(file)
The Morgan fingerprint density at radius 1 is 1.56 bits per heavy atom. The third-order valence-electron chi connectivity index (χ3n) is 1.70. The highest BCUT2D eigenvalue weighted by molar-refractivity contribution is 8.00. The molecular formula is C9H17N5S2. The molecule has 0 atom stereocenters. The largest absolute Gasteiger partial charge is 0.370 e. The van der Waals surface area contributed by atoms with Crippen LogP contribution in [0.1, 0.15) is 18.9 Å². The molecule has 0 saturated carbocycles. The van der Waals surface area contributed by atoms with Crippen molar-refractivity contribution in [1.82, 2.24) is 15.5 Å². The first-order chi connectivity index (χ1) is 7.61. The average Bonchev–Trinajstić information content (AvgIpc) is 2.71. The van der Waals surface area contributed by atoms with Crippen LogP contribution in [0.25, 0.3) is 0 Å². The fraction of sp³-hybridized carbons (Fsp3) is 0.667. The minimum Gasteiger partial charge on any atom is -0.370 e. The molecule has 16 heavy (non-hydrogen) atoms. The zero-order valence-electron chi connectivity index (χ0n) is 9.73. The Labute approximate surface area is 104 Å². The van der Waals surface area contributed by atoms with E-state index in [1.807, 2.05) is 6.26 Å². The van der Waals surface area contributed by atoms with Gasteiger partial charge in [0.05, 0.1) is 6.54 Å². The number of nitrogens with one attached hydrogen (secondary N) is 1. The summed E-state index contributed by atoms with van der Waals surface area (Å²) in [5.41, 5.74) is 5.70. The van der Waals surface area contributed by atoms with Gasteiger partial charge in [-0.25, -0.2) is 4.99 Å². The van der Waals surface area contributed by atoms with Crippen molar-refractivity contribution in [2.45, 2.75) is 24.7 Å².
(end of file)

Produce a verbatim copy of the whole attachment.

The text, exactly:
The Morgan fingerprint density at radius 1 is 1.56 bits per heavy atom. The third-order valence-electron chi connectivity index (χ3n) is 1.70. The highest BCUT2D eigenvalue weighted by molar-refractivity contribution is 8.00. The molecular formula is C9H17N5S2. The molecule has 0 atom stereocenters. The largest absolute Gasteiger partial charge is 0.370 e. The van der Waals surface area contributed by atoms with Crippen LogP contribution in [0.1, 0.15) is 18.9 Å². The molecule has 0 saturated carbocycles. The van der Waals surface area contributed by atoms with Crippen molar-refractivity contribution in [1.82, 2.24) is 15.5 Å². The first-order chi connectivity index (χ1) is 7.61. The average Bonchev–Trinajstić information content (AvgIpc) is 2.71. The van der Waals surface area contributed by atoms with Crippen LogP contribution in [0.25, 0.3) is 0 Å². The fraction of sp³-hybridized carbons (Fsp3) is 0.667. The minimum Gasteiger partial charge on any atom is -0.370 e. The molecule has 16 heavy (non-hydrogen) atoms. The zero-order valence-electron chi connectivity index (χ0n) is 9.73. The Labute approximate surface area is 104 Å². The van der Waals surface area contributed by atoms with E-state index in [1.807, 2.05) is 6.26 Å². The van der Waals surface area contributed by atoms with Gasteiger partial charge in [0.05, 0.1) is 6.54 Å². The number of nitrogens with one attached hydrogen (secondary N) is 1. The summed E-state index contributed by atoms with van der Waals surface area (Å²) in [5.41, 5.74) is 5.70. The van der Waals surface area contributed by atoms with Gasteiger partial charge in [-0.25, -0.2) is 4.99 Å². The van der Waals surface area contributed by atoms with Crippen molar-refractivity contribution in [2.45, 2.75) is 24.7 Å².